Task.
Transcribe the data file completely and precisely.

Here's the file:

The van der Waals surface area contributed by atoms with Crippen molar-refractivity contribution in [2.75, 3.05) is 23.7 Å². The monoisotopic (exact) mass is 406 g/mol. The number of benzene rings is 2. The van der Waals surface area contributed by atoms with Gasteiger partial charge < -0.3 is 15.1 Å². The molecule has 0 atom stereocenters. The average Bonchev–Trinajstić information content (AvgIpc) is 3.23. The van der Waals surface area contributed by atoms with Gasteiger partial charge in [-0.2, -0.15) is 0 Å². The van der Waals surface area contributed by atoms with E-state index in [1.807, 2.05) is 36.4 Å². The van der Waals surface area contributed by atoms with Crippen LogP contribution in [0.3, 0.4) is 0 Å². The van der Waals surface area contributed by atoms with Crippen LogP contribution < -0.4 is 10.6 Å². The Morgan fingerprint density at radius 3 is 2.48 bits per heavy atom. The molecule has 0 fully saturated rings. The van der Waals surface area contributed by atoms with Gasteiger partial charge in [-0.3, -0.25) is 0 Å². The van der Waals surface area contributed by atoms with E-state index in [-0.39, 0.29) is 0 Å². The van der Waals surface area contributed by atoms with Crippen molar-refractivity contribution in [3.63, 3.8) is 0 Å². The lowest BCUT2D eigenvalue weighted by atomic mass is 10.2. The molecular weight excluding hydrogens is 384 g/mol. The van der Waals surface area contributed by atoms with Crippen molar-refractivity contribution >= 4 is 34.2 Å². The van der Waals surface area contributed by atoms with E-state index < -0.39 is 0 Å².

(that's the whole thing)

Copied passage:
The van der Waals surface area contributed by atoms with Crippen molar-refractivity contribution in [2.75, 3.05) is 23.7 Å². The monoisotopic (exact) mass is 406 g/mol. The number of benzene rings is 2. The van der Waals surface area contributed by atoms with Gasteiger partial charge < -0.3 is 15.1 Å². The molecule has 0 atom stereocenters. The average Bonchev–Trinajstić information content (AvgIpc) is 3.23. The van der Waals surface area contributed by atoms with Gasteiger partial charge in [-0.2, -0.15) is 0 Å². The van der Waals surface area contributed by atoms with E-state index in [1.807, 2.05) is 36.4 Å². The van der Waals surface area contributed by atoms with Crippen LogP contribution in [0.3, 0.4) is 0 Å². The van der Waals surface area contributed by atoms with Crippen LogP contribution < -0.4 is 10.6 Å². The Morgan fingerprint density at radius 3 is 2.48 bits per heavy atom. The molecule has 0 fully saturated rings. The van der Waals surface area contributed by atoms with Gasteiger partial charge in [-0.3, -0.25) is 0 Å². The van der Waals surface area contributed by atoms with E-state index in [-0.39, 0.29) is 0 Å². The van der Waals surface area contributed by atoms with Crippen molar-refractivity contribution in [3.63, 3.8) is 0 Å². The lowest BCUT2D eigenvalue weighted by atomic mass is 10.2. The molecular weight excluding hydrogens is 384 g/mol. The van der Waals surface area contributed by atoms with Crippen molar-refractivity contribution >= 4 is 34.2 Å². The van der Waals surface area contributed by atoms with E-state index < -0.39 is 0 Å².